Seeing the Trees in the Forest: Anomaly Detection with Prometheus

Red Hat’s work within the field of artificial intelligence is primarily taking three directions right now. First, our engineers see the inclusion of AI features as a workload requirement for our platforms, as well as AI being applicable to Red Hat’s existing core business in order to increase open source development and production efficiency. In short, Red Hat thinks AI can be good for our customers and good for us, too.

Second, Red Hat is collaborating with the Mass Open Cloud project to establish the one thing that all AI tools need the most: data. Our team members are working on the Open Data Hub, a cloud platform that lets data scientists spend less time on dealing with infrastructure administration and more time building and running their data models.

The third aspect of Red Hat’s work in AI right now is at the application level. More to the point, how can developers plug in AI tools to applications so that data from those applications can be gathered for storage and later modeling?

This creation of “intelligent apps” was the focus of Marcel Hild’s discussion at the Open Source Summit EU in Edinburgh, Scotland on October 22. Hild, a principal software engineer within Red Hat’s AI Center of Excellence (AI CoE), highlighted how tools such as Prometheus can be used to monitor data from connected applications and start the journey to monitor for anomalies.

Beginning the Path

In his talk, Hild was quick to point out that right now there is no end-to-end solution available for this sort of data gathering. While Prometheus is a good open source tool to start the monitoring process, it is only the first part of a larger toolchain.

Hild laid out a simplified architecture for Prometheus, describing how the tool can be set to watch specific targets within an application, which then reports what is happening with that part of the application at that moment.  The target data can be pulled into its time-series database. Used alone, this monitored data can then be used to set up alerts in real time.

But if you are going to try to examine this sort of data to determine longer-term trends, the inherent nature of a time-series database (TSDB) provides an immediate obstacle. Time series data are simply measurements or events that are tracked, monitored, downsampled, and aggregated over time and within Prometheus, are relatively short-term and not very good at the petabyte-sized scale needed for AI analysis.

One potential solution is Thanos, which is planned to eventually provide the capability to hold Prometheus data on a larger scale and for a longer time. But, unfortunately, Thanos is in its early days of development and “it wasn’t quite ready for our purposes,” Hild told his audience. In an interview after his talk, Hild did add that Thanos’ status “might have changed since then. So be sure to give it a spin.”

Another tool with potential that the AI CoE is working on connecting to Prometheus is InfluxDB. But, while InfluxDB provides some excellent storage capabilities to Prometheus and data scientists really like the tool, Hild told his audience that it currently “eats RAM for breakfast.” InfluxDB’s “open source version does not have clustering features. Users must look to InfluxData’s commercial offerings for clustering features.”

For now, Hild and his team have devised another solution using tools that already work with Open Data Hub:  scraping the data into a Ceph storage cluster and then using Apache Spark to analyze the stored data from Prometheus’ monitoring. This solution also provides a good migration path to Thanos, because users will be currently working against the same Prometheus API.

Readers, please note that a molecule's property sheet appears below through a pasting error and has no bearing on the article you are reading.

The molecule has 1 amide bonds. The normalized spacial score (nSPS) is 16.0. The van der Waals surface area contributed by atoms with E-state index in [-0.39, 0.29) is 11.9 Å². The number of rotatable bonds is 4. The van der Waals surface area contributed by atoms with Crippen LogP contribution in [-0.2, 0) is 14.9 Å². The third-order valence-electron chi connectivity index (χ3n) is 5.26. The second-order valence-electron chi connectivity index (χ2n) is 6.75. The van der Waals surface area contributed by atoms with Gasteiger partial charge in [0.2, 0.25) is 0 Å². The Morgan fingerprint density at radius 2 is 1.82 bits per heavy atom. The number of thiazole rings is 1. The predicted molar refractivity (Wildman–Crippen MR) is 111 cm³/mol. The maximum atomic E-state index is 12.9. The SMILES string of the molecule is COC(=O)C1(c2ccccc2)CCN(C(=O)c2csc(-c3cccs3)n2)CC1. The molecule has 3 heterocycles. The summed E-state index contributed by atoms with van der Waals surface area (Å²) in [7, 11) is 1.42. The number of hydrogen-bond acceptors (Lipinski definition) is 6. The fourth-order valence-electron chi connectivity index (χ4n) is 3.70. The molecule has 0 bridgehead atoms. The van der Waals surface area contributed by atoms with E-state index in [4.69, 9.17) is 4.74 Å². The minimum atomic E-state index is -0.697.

Where is the Anomaly?

Once the time-series data has been gathered and effectively stored at scale using all open source tools, the work of training the AI tools can really begin.

Specifically, AI tools can look at consistently gathered time-series data and determine:

  • Trends. An increase or decrease in the series over a period of time.
  • Seasonality. A regular pattern of up and down fluctuations. This is a short-term variation occurring due to seasonal factors.
  • Cyclicity. A medium-term variation caused by circumstances, which repeat in irregular intervals.
  • Irregularities. Variations that occur due to unpredictable factors and also do not repeat in predictable patterns.

To find such patterns in the Prometheus data, Hild described Prophet, another open source tool from Facebook that forecasts time-series data “based on an additive model where non-linear trends are fit with yearly, weekly, and daily seasonality, plus holiday effects.”

With Prophet (though any open source forecaster could work), data can be used to train the data model to find and highlight any particular anomalies generated by an application. One practical set of anomalies that could be found includes predicting how much latency is expected from a given containerized application. If predictions match reality for one application, then the data model could be applied to other applications to predict their performance.

While there is no end-to-end open source solution available yet, Hild and his team have put together a simple application to collect data from a Prometheus host and train a model on that data, using the Prometheus-Ceph-Spark-Prophet toolchain Hild described, hosted on OpenShift. There are plans for a pool of predictive data models to be made available so data scientists can share what their tools have learned.

As this work continues, the practical benefits of AI analysis at the application level could enhance and improve the container development and deployment ecosystem to a great degree.

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